The Privatization of Our Water is a Bad Idea, as is Combining Districts

By Robert Roebuck   |   May 6, 2021

The Community Voices article in the April 15 edition of the Montecito Journal by Charles C. Read and Eileen White Read attempted to identify the motive for suggesting that the Montecito Water District (MWD) and Montecito Sanitary District (MSD) should merge. 

However, it reminded me of what someone told me several years ago. That person stated that they overheard a small group of people at the Birnam Wood Golf Club discussing the possibility of privatizing the operation of MWD and/or MSD.

For clarification, privatizing a district transfers its operations from public to private control. A quick search of how to define privatization is as follows: “Proponents of privatization believe that private operations more efficiently deliver goods or services than public due to free market competition. It is argued that over time this will lead to lower prices and improved services.”  

However, with water and sanitary districts, this philosophy is flawed because privatizing those services creates a monopoly rather than increased competition. Frequently it leads to permit violations and reduced levels of service without alleged cost reductions. 

As past Water Resources Manager for the city of Santa Barbara and General Manager of the Montecito Water District, the decisions that my staff and I made were intended to be in the long-term interest of our customers. We were not motivated by increasing a company’s profit, but by providing the best possible service for those we serve. If the Board of Directors of the MWD or MSD decide to privatize their operations, the focus changes from public service to profit, despite the privatizing company’s assurance that their primary focus continues to be the customer and the product.

This can be a lucrative venture for a private company, as, in effect, they are given a contract to be a monopoly. They then make decisions to maximize profits which can include reducing maintenance activities, eliminating employees, and selecting less expensive materials or equipment that has a shorter service life.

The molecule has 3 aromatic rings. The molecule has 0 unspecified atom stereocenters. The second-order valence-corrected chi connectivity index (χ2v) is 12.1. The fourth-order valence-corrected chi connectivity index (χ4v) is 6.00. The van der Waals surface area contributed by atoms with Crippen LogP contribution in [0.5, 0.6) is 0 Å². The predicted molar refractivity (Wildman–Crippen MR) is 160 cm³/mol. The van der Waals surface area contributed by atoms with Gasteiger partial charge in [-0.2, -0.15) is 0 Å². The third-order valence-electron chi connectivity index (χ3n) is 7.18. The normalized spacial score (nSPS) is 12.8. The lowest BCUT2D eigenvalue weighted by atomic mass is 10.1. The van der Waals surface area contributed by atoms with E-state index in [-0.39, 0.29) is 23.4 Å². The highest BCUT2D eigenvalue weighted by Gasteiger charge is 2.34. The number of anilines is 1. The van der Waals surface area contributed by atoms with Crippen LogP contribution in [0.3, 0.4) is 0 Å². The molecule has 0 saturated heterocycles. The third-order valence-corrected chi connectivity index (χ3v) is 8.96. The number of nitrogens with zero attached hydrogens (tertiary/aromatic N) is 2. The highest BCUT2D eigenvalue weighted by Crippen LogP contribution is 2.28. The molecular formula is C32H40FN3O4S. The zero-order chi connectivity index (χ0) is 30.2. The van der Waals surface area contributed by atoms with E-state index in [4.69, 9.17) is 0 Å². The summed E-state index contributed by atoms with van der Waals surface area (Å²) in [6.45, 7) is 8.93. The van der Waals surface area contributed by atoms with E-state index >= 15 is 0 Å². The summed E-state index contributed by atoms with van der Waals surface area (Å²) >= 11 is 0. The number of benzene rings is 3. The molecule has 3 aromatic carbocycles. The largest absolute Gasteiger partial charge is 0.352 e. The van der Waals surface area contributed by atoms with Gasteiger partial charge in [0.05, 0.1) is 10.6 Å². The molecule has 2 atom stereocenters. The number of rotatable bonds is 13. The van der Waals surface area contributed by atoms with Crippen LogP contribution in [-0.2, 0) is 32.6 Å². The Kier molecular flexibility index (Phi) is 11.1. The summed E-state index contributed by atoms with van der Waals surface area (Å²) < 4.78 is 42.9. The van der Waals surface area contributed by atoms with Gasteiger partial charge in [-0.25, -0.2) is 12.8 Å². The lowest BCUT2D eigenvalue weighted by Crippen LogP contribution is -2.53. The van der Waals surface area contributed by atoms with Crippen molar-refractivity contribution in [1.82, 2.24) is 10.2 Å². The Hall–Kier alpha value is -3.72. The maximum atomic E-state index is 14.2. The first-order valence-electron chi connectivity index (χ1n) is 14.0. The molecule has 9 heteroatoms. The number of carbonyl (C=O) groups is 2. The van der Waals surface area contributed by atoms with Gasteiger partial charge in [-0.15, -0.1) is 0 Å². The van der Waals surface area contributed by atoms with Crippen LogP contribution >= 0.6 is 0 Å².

These decisions move through the accounting ledger down to the bottom line as profit. The goals of providing high quality, reliable service, and a product that meets and exceeds all permit requirements, is of lesser importance.

In the informal meeting I referenced earlier, privatizing the districts was represented as an economic opportunity with some benefit to those who contribute to electing a new slate of Directors. Perhaps there is no connection between that meeting and the large sums of money that were contributed to electing new majorities on both the MWD and MSD boards. However, usually in district elections, there are little or no contributions, and incumbents are normally re-elected unchallenged. Directors receive little financial compensation to serve on the board despite the fact that they invest significant time and effort in discharging their duties and responsibilities. 

My hope is that the new directors on both boards recognize that there is no benefit to combining the districts. MWD and MSD operate as individual legal entities under authority of the State of California. The permit for each agency is issued by a separate state agency and is distinct due to the nature of their business. Their employees are required to have education, experience, and be tested and certified for their respective disciplines which are very different in nature. Combining the districts is a bad idea with no perceived value.

If it ain’t broke — don’t fix it! 

Last, my personal observation of the MWD Board of Directors is that they are qualified, hard-working, and appear dedicated to serving Montecito and its water customers. I find it hard to believe that they would support combining the two districts or entertain the idea of privatization.


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